By: Prof. Nand Lal, Dean,Faculty of Life Sciences & Former Pro-Vice Chancellor,C.S.J.M.Kanpur University) & Priti Sachan
KANPUR:Food is the group of substances (of plant and animal origin) consumed to provide nutrition (carbohydrates, fats, proteins, vitamins and minerals etc) to the body of an organism. There are basically three type of food according to their specific requirements and functions; Energy giving foods (cereals, root vegetables, fats, oils, sugar) which are rich in carbohydrates and provide energy, Body building foods (pulses, milk and milk products, meat, fish, eggs) which are rich in protein and help in growth, maintenance and repair of tissue, and Protective foods (fruits, leafy and non-leafy vegetables and other coloured plant parts) which regulate body functions and protect body against diseases.
Protective foods come under functional foods which contain biologically active chemicals designed to have physiological benefits and reduce the risk of chronic diseases in addition to its basic nutritional functions. Functional foods can be recognized and grouped together by their colour and specific nutritional values.
The colours of fruit and vegetables are also a small clue for vitamins, nutrients and phytochemicals they contain. Every colour of the rainbow in fruits and vegetables contains individual or combination of health promoting phytonutrients.
The rainbow fruits and vegetables generally contain little fat, cholesterol or sodium and provide complex carbohydrates, fibre and phytonutrients. The rainbow foods include fruits and vegetables of variant colours including Red, Yellow/Orange, Green, Blue/Purple, White and Black.
The Institute of Functional Medicine (2013) has recommended for a ‘rainbow of colours’ in food plate to ensure proper nutrition and good health (http://handsonhealthstl.com/wp-content/uploads/2013/10/Hands-On-Health-Healthy-Foods.jpg)
The phrase “Eating a Rainbow” is a simple way to get as much colour variety in diet, so as to maximize intake of broad range of nutrients in our diet. At present, people mostly prefer to eat ‘brown/beige’ food, primarily based on their taste; cost and how convenient they are for eating. Processed foods are easy to eat, inexpensive and rich in sugar, fat and salt so that they taste good.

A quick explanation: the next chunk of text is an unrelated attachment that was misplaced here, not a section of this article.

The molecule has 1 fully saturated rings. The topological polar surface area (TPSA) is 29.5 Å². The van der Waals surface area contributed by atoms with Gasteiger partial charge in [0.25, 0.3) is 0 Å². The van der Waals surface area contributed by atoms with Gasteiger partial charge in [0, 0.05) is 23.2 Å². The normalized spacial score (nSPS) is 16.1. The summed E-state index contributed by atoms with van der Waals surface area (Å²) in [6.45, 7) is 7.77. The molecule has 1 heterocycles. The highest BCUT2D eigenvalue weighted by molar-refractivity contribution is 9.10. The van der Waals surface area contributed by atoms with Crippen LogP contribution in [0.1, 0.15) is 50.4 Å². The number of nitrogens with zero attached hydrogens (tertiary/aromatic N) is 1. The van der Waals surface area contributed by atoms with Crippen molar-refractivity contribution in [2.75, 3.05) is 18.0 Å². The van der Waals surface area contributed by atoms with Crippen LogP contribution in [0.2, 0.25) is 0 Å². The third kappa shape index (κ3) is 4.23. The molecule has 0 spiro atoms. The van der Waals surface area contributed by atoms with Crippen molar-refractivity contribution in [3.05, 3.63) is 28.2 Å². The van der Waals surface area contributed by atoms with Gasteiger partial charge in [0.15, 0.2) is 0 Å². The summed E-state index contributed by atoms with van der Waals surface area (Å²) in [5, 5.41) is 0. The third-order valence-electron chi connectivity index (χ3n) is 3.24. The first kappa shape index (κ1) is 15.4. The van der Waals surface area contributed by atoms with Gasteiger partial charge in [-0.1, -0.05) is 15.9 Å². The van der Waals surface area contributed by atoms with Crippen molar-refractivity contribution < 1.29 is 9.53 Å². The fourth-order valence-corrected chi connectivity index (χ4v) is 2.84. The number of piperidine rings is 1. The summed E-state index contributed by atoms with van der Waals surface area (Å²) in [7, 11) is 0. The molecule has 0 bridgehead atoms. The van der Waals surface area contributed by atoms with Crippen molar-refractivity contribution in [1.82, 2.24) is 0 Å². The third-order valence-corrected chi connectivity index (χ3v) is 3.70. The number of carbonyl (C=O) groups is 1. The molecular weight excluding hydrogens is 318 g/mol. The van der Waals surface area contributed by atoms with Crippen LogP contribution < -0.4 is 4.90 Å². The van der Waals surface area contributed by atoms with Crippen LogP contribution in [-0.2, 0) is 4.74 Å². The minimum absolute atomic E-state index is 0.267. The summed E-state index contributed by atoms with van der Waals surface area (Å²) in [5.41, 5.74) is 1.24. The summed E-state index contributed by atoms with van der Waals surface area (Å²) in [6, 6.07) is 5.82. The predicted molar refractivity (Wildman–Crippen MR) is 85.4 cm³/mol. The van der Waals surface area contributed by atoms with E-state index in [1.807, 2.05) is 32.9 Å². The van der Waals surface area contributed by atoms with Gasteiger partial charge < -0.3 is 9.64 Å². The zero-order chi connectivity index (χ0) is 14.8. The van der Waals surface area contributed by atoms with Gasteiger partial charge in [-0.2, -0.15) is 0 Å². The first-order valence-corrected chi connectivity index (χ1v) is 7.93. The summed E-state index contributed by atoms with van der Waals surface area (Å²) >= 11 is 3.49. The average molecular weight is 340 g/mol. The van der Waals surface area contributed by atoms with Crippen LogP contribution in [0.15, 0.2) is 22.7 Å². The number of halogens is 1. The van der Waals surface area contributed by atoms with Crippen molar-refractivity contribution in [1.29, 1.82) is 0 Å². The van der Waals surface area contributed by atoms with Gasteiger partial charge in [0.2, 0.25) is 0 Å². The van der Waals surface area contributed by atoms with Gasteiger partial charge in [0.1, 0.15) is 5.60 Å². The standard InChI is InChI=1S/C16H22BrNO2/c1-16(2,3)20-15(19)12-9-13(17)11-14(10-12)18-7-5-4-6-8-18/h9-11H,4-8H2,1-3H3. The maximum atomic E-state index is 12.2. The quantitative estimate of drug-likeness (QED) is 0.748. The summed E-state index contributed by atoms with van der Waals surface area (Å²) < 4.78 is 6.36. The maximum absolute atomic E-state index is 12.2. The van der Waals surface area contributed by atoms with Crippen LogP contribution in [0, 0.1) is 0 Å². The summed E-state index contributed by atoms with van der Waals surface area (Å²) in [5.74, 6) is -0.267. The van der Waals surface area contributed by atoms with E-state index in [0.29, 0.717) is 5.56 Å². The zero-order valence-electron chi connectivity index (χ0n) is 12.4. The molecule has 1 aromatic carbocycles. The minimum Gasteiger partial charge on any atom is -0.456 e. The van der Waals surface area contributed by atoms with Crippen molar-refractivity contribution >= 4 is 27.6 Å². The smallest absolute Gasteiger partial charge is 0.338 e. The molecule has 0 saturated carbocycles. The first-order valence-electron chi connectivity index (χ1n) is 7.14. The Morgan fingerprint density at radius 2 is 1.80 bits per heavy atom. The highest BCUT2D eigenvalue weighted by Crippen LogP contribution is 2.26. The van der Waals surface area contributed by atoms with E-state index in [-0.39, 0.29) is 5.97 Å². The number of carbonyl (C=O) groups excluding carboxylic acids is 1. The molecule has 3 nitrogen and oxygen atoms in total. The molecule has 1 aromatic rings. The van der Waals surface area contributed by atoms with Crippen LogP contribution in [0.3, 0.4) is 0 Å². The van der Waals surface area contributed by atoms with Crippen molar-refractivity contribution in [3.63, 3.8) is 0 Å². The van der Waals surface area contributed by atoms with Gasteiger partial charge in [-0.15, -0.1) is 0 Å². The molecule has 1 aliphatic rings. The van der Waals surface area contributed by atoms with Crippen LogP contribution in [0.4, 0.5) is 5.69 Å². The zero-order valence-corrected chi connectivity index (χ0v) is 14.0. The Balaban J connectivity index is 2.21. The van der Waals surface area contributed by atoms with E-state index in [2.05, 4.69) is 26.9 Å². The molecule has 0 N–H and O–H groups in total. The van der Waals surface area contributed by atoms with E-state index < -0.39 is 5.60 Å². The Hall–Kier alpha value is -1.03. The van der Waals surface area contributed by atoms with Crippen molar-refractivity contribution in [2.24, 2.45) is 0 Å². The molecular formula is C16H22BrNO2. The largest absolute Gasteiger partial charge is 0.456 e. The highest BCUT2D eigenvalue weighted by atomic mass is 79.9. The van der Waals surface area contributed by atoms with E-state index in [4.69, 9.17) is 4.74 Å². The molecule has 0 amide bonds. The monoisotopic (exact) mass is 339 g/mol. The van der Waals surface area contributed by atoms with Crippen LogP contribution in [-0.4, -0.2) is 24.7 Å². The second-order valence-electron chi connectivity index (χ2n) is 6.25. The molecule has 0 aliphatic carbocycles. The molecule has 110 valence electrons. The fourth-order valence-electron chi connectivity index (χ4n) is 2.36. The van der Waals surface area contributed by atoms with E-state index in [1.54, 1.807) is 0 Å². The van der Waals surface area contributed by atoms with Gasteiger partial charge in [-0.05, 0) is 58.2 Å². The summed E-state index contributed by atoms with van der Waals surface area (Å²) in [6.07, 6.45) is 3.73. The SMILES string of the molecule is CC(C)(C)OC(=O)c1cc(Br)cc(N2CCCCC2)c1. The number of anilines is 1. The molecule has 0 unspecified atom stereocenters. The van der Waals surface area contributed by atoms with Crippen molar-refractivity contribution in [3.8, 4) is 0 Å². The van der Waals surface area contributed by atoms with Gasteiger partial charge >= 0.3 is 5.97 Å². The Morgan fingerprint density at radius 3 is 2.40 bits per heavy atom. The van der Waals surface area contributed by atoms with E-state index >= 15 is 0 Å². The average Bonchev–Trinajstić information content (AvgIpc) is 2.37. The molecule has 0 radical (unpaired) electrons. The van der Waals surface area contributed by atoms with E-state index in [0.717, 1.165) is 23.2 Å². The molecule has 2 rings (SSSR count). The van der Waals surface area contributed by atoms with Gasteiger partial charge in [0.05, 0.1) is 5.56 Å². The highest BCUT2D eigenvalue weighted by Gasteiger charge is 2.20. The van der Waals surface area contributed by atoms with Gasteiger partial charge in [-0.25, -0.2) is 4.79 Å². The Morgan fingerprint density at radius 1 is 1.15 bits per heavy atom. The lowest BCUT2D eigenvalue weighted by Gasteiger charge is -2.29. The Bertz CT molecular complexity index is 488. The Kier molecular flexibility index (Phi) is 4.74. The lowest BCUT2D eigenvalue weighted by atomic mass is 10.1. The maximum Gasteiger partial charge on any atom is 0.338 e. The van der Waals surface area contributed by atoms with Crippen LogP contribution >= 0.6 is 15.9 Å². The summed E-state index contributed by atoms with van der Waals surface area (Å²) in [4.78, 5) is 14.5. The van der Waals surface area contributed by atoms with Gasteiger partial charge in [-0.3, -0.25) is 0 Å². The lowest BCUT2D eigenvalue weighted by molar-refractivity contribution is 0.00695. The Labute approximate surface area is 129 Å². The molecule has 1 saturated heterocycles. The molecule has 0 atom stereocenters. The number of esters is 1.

Fast food has very little monetary cost, but there are significant health cost to a diet that is so high in refined carbohydrates and lacks vitamins, minerals, fiber and phytochemicals (abundant in plant foods). The ‘brown/beige’ food can never compete to the health benefits provided by coloured fruits and vegetables.
Many of the naturally occurring phytochemicals, responsible for fruit and vegetables bright colours help in combating illnesses like the flu, cancers, digestive issues, declining vision, loss of bone density, deactivating cancer-causing substances, protecting and regenerating essential nutrients and can even help in weight management.
Eating plenty of coloured fruits and vegetables may help in preventing heart diseases and strokes, diverticulitis, control blood pressure and prevent cancer risk and guards against cataract and macular degeneration or vision loss. There are nearly 4000 phytochemicals available in nature and to get their wonderful health benefits, we need to eat more coloured fruits and vegetables daily.
People know they need lots of colour in their diet but find it hard to change food habits. They need to make small changes over a period of time to achieve success. While there may not be much to compare between dinner and Dior, it seems this much is true: “There appears to be more reason to eat the spectrum of colours than to wear”.
There is urgent need to make the public aware about food rainbow colours, related fruits and vegetables, phytochemicals responsible for colour and their health benefits, and promote “Eating a Rainbow” as a pragmatic approach to optimal nutrition and wellness.